In 1910 Carl Skottsberg was sent a specimen of a plant which Felton had found in 1895 and 1898 at the end of a stone run on the Island. He had brought home some seeds which had been planted in the garden and then accidentally covered with clay. This had been removed some years later and the seeds had then germinated. The flower, which Skottsberg described as Calandrinia feltonii was an annual with only one close relation, Calandrini axilliflora which grew in Chile. The 'Felton Flower' as it has become known, had petals varying from white through to a bright, shiny cerise colour. Unfortunately sheep have eaten the original plants out on West Point, but over the years they have thrived well in many private gardens and trial plantings have been made in and around stone runs. The flowers have also featured on Falkland postage stamps, keeping Arthur Felton's name alive.
In 1932 Felton left West Point and his final months were spent in his 'Sunny Bungalow', which he had built in Stanley only a few months before. He died in 1933 and was buried in Stanley. The lease of West Point passed to his daughter Alice. In the Falkland Islands Magazine and Church Paper of July 1933, a lengthy obituary noted:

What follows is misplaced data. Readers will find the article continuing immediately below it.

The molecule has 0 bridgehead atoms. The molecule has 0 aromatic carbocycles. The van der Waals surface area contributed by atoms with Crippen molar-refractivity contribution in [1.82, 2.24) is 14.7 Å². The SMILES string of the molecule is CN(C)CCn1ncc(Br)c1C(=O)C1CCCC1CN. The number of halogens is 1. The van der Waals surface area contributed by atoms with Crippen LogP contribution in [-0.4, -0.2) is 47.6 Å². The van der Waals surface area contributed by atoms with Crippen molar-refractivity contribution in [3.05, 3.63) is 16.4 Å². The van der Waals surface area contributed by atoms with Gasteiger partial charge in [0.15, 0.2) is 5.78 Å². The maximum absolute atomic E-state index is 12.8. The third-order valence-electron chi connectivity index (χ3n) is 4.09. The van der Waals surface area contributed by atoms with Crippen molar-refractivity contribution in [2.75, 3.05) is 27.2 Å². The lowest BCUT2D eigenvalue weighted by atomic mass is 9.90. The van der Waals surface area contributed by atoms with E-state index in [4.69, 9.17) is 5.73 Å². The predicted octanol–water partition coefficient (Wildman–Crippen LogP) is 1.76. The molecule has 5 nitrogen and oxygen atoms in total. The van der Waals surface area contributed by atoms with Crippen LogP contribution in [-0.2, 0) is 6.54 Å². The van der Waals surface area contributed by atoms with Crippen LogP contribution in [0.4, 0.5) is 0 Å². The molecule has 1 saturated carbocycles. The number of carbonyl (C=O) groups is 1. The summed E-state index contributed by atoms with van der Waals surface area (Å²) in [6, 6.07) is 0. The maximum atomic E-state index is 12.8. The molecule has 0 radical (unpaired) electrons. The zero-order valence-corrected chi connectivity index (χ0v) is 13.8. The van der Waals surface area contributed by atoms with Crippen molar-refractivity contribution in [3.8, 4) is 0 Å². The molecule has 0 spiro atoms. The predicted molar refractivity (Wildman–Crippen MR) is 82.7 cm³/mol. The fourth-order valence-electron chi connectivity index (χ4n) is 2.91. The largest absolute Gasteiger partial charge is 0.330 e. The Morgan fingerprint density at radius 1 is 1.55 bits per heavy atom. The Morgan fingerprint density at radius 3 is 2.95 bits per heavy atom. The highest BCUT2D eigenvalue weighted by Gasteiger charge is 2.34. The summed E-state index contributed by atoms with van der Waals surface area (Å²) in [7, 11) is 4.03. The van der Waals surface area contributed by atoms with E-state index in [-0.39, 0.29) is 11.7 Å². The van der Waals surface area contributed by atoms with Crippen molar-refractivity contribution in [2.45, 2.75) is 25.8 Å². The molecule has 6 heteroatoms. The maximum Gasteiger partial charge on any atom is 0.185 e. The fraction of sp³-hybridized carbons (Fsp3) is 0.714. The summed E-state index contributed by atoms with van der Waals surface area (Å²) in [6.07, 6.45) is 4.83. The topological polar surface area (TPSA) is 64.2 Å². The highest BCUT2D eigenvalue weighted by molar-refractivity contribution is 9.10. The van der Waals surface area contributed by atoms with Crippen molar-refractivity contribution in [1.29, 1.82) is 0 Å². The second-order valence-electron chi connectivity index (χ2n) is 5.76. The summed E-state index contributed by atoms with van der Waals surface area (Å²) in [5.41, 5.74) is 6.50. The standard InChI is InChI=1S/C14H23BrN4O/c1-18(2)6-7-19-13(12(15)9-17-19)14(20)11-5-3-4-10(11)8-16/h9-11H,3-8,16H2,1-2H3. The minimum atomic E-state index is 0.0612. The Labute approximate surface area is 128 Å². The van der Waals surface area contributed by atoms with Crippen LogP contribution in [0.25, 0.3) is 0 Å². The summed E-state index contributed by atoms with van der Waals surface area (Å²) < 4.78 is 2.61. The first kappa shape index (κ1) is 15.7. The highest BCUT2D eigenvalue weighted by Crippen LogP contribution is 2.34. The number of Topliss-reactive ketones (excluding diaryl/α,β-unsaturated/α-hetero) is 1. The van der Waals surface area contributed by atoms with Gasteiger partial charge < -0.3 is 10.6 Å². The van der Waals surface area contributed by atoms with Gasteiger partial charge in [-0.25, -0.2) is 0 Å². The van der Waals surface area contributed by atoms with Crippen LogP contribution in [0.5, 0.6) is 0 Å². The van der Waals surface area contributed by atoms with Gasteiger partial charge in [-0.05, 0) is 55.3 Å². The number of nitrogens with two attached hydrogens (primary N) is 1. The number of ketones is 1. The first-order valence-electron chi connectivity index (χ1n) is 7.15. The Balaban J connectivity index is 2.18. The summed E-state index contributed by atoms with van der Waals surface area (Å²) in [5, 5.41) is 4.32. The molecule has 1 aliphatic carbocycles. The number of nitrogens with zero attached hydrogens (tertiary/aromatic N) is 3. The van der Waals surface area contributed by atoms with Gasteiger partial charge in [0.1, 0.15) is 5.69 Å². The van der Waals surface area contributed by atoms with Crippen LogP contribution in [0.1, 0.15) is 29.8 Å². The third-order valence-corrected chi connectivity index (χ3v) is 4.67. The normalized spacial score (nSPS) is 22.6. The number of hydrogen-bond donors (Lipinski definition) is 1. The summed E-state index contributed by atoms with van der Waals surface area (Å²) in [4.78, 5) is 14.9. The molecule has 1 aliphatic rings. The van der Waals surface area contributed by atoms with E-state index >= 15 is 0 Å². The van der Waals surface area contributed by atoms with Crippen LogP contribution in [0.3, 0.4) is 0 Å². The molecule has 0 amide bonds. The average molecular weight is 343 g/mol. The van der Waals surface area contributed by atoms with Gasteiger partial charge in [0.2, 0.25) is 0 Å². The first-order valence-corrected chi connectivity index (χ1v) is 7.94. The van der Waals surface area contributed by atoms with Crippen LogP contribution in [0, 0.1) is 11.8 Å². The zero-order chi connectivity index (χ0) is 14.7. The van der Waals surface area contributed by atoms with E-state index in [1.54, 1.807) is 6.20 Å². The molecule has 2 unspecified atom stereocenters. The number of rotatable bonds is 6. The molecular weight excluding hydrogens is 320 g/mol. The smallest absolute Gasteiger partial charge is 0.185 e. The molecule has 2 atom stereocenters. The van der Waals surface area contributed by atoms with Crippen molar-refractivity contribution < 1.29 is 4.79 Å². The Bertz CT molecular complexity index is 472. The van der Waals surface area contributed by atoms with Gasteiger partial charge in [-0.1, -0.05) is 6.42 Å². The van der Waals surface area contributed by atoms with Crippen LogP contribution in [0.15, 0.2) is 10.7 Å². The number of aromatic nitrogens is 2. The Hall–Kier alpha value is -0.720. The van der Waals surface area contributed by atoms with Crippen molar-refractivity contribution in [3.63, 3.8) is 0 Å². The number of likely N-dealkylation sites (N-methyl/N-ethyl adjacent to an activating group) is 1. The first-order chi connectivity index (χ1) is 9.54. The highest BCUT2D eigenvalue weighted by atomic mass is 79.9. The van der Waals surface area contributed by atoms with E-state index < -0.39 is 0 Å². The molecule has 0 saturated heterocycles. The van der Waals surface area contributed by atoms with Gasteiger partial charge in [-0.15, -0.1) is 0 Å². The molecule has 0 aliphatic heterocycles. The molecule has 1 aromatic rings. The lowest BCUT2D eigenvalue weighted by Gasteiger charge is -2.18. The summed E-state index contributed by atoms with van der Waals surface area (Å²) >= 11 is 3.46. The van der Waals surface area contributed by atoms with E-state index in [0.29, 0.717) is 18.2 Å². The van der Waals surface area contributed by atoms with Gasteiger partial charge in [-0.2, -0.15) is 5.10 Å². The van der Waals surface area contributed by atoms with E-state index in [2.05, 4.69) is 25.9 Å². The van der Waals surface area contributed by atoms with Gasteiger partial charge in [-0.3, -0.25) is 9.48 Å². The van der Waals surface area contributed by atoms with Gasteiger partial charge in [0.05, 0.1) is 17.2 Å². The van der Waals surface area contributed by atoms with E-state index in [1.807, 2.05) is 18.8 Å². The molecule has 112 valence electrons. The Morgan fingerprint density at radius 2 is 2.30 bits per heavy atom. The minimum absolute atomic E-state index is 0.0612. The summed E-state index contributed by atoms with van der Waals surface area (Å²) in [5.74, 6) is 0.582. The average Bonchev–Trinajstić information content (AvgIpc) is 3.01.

Botany, Natural History, Meteorology, Geology - all were within his scope of knowledge and he could not only talk profoundly on these subjects to the casual listener but demonstrated his thoroughness in them by association with the learned men in these spheres of science. In 1912 he was elected a member of the Arts and Crafts Society in London and a fellow of the Royal Meteorological Society.
The obituary admired his generosity, sense of humour and fund of unlimited anecdotes and his 'loathing for animosities, backbiting and scandal - the petty smacks that are apt to form too large a part of the conversation of people in small communities'.